Trends in High-Performance Distributed Computing
We will add the presentation slides as soon as we will get them from our
speakers. Please stay tuned.
Workshop held on the campus of Vrije Universiteit, Friday, March 17, 2006
High-Performance Distributed Computing (HPDC) combines the advances in
research and technologies in high speed networks, software, distributed
computing and parallel processing to deliver high-performance, large-scale
and cost-effective computational, storage and communication capabilities to a
wide range of applications.
In this unique meeting, HPDC thought leaders report on new ideas,
their visions and technical insights.
Participation in the workshop is free of cost. Due to space limitations,
however, registration is mandatory; first come, first served.
By now, we have reached the room capacity.
The registration has been closed.
Location and Directions
The workshop will be held on the campus of Vrije Universiteit,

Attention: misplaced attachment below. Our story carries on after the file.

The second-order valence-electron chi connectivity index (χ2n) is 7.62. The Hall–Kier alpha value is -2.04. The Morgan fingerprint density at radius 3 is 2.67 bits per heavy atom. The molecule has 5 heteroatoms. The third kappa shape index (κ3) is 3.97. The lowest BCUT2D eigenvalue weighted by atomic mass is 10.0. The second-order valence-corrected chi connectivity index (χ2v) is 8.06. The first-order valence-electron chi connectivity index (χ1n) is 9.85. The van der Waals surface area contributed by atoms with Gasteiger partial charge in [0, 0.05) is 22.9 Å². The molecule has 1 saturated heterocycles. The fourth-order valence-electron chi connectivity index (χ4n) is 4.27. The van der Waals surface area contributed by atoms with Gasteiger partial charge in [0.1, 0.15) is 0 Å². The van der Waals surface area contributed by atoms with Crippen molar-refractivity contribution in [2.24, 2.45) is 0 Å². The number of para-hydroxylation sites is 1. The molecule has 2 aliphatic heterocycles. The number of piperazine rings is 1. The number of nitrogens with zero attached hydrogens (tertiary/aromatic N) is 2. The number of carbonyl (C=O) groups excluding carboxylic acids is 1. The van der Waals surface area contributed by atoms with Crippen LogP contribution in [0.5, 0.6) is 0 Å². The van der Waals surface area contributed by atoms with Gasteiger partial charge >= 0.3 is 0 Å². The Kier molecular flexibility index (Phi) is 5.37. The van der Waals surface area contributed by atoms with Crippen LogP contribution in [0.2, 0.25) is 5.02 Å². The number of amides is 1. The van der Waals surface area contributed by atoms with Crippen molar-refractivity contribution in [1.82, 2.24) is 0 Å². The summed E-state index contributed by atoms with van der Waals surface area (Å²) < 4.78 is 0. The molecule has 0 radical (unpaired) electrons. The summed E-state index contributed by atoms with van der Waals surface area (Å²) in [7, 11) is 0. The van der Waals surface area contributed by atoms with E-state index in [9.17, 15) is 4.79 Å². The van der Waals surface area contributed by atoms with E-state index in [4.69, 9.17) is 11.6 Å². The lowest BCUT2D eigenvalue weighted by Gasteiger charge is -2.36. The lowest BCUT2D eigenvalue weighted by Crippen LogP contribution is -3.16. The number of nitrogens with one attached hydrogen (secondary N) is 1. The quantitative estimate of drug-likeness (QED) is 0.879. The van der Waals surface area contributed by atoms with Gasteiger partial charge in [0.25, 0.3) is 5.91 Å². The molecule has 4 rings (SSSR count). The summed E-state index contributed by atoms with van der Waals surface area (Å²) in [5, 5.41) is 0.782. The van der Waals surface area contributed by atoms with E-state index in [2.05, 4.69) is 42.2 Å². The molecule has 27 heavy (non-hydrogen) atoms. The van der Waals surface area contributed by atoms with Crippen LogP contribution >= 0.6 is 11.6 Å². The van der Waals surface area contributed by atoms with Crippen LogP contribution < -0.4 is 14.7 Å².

in the science building, De Boelelaan 1085.
In the morning, the workshop is in room D107. In the afternoon,
the workshop is in room C147.
Directions can be found here.
|Welcome and coffee
Tom Stricker, Google European Engineering Center, Zurich, Switzerland,
Innovations at Google,
- Henri Bal, Vrije Universiteit,
Grid adventures on DAS, GridLab and Grid'5000,
- Franck Cappello, INRIA Futurs and Université Paris Sud
Grid'5000 status and early results
- Rich Wolski, University of California at Santa Barbara,
Modeling and Predicting Machine Availability in Volatile Computing
- Liviu Iftode, Rutgers University,
Building Defensive Architectures Using Backdoors
- Renato Figueiredo, University of Florida
Self-configuring IP-over-P2P Overlays: Interconnecting Virtual Machines for
- Peter Steenkiste, Carnegie Mellon University,
Towards Estimating Available Bandwidth,
- Steve McGough, Imperial College, London,
Workflow, Planning and Performance,
- Satoshi Matsuoka, Tokyo Institute of Technology,
Middleware activities in the NAREGI Japanese national Grid project
- Jon Weissman, University of Minnesota,
Trust-Sensitive Scheduling on the Open Grid,
- Mario Lauria, Ohio State University
The Organic Grid: a self-organizing approach to large scale
- Kenjiro Taura, University of Tokyo,
A Protocol for Autonomous Process Leaves
- A Basis for Adaptive Parallelism,
Workshop organization and contact:
Organized in collaboration with:
Virtual Laboratory for e-Science